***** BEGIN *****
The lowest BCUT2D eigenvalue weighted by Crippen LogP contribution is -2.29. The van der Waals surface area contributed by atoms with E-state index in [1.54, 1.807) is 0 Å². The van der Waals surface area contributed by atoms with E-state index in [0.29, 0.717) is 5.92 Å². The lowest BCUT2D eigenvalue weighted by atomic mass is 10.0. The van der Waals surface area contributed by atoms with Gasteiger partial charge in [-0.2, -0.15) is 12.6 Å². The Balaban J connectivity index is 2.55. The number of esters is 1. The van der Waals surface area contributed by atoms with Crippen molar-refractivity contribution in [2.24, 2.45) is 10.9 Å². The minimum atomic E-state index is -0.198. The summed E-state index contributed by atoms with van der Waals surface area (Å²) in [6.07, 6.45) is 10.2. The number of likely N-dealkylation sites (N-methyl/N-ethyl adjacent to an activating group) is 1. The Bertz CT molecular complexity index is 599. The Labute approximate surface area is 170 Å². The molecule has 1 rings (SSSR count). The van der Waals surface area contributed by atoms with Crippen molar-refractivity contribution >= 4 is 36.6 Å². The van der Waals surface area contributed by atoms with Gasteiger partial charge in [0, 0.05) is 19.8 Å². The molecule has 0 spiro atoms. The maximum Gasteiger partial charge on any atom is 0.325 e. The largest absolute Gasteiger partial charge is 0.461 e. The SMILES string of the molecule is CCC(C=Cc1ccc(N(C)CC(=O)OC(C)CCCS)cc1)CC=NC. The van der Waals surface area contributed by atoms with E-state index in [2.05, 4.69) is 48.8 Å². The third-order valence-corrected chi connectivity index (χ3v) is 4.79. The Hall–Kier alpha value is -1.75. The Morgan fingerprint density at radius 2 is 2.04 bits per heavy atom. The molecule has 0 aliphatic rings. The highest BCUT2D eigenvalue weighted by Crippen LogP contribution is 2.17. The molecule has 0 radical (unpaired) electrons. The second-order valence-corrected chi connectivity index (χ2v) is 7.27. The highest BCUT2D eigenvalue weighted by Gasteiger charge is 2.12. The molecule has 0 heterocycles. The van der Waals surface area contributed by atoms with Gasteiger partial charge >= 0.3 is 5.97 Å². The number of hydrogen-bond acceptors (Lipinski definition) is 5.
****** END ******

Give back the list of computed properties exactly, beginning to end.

The lowest BCUT2D eigenvalue weighted by Crippen LogP contribution is -2.29. The van der Waals surface area contributed by atoms with E-state index in [1.54, 1.807) is 0 Å². The van der Waals surface area contributed by atoms with E-state index in [0.29, 0.717) is 5.92 Å². The lowest BCUT2D eigenvalue weighted by atomic mass is 10.0. The van der Waals surface area contributed by atoms with Gasteiger partial charge in [-0.2, -0.15) is 12.6 Å². The Balaban J connectivity index is 2.55. The number of esters is 1. The van der Waals surface area contributed by atoms with Crippen molar-refractivity contribution in [2.24, 2.45) is 10.9 Å². The minimum atomic E-state index is -0.198. The summed E-state index contributed by atoms with van der Waals surface area (Å²) in [6.07, 6.45) is 10.2. The number of likely N-dealkylation sites (N-methyl/N-ethyl adjacent to an activating group) is 1. The Bertz CT molecular complexity index is 599. The Labute approximate surface area is 170 Å². The molecule has 1 rings (SSSR count). The van der Waals surface area contributed by atoms with Crippen molar-refractivity contribution >= 4 is 36.6 Å². The van der Waals surface area contributed by atoms with Gasteiger partial charge in [0, 0.05) is 19.8 Å². The molecule has 0 spiro atoms. The maximum Gasteiger partial charge on any atom is 0.325 e. The largest absolute Gasteiger partial charge is 0.461 e. The SMILES string of the molecule is CCC(C=Cc1ccc(N(C)CC(=O)OC(C)CCCS)cc1)CC=NC. The van der Waals surface area contributed by atoms with E-state index in [2.05, 4.69) is 48.8 Å². The third-order valence-corrected chi connectivity index (χ3v) is 4.79. The Hall–Kier alpha value is -1.75. The Morgan fingerprint density at radius 2 is 2.04 bits per heavy atom. The molecule has 0 aliphatic rings. The highest BCUT2D eigenvalue weighted by Crippen LogP contribution is 2.17. The molecule has 0 radical (unpaired) electrons. The second-order valence-corrected chi connectivity index (χ2v) is 7.27. The highest BCUT2D eigenvalue weighted by Gasteiger charge is 2.12. The molecule has 0 heterocycles. The van der Waals surface area contributed by atoms with Gasteiger partial charge >= 0.3 is 5.97 Å². The number of hydrogen-bond acceptors (Lipinski definition) is 5.